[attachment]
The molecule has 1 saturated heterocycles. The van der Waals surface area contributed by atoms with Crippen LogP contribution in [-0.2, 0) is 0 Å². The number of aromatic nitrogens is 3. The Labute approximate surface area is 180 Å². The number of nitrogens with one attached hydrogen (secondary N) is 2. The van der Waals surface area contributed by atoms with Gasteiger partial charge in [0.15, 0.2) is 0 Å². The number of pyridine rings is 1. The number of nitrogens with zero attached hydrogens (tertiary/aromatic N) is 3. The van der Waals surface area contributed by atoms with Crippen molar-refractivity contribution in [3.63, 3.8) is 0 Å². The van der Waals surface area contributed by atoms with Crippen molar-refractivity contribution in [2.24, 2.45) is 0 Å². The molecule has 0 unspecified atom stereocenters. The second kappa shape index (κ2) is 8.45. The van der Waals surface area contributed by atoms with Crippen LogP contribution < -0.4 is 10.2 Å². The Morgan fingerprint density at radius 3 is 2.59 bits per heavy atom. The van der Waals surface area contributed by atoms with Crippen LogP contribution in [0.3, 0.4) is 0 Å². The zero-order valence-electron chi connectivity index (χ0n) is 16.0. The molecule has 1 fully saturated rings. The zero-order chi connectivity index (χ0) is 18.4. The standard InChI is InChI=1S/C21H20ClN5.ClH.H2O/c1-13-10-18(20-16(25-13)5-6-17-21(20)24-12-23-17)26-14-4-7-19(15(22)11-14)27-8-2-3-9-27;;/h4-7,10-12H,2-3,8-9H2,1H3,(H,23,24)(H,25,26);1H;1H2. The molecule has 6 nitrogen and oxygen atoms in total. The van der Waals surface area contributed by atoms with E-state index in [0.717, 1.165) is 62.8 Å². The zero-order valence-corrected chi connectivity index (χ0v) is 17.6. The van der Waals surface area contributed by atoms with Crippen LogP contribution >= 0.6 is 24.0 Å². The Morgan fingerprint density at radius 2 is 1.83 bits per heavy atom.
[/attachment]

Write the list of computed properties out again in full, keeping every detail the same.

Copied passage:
The molecule has 1 saturated heterocycles. The van der Waals surface area contributed by atoms with Crippen LogP contribution in [-0.2, 0) is 0 Å². The number of aromatic nitrogens is 3. The Labute approximate surface area is 180 Å². The number of nitrogens with one attached hydrogen (secondary N) is 2. The van der Waals surface area contributed by atoms with Gasteiger partial charge in [0.15, 0.2) is 0 Å². The number of pyridine rings is 1. The number of nitrogens with zero attached hydrogens (tertiary/aromatic N) is 3. The van der Waals surface area contributed by atoms with Crippen molar-refractivity contribution in [3.63, 3.8) is 0 Å². The van der Waals surface area contributed by atoms with Crippen molar-refractivity contribution in [2.24, 2.45) is 0 Å². The molecule has 0 unspecified atom stereocenters. The second kappa shape index (κ2) is 8.45. The van der Waals surface area contributed by atoms with Crippen LogP contribution < -0.4 is 10.2 Å². The Morgan fingerprint density at radius 3 is 2.59 bits per heavy atom. The van der Waals surface area contributed by atoms with Crippen LogP contribution in [0.3, 0.4) is 0 Å². The zero-order valence-electron chi connectivity index (χ0n) is 16.0. The molecule has 1 fully saturated rings. The zero-order chi connectivity index (χ0) is 18.4. The standard InChI is InChI=1S/C21H20ClN5.ClH.H2O/c1-13-10-18(20-16(25-13)5-6-17-21(20)24-12-23-17)26-14-4-7-19(15(22)11-14)27-8-2-3-9-27;;/h4-7,10-12H,2-3,8-9H2,1H3,(H,23,24)(H,25,26);1H;1H2. The molecule has 6 nitrogen and oxygen atoms in total. The van der Waals surface area contributed by atoms with E-state index in [0.717, 1.165) is 62.8 Å². The zero-order valence-corrected chi connectivity index (χ0v) is 17.6. The van der Waals surface area contributed by atoms with Crippen LogP contribution >= 0.6 is 24.0 Å². The Morgan fingerprint density at radius 2 is 1.83 bits per heavy atom.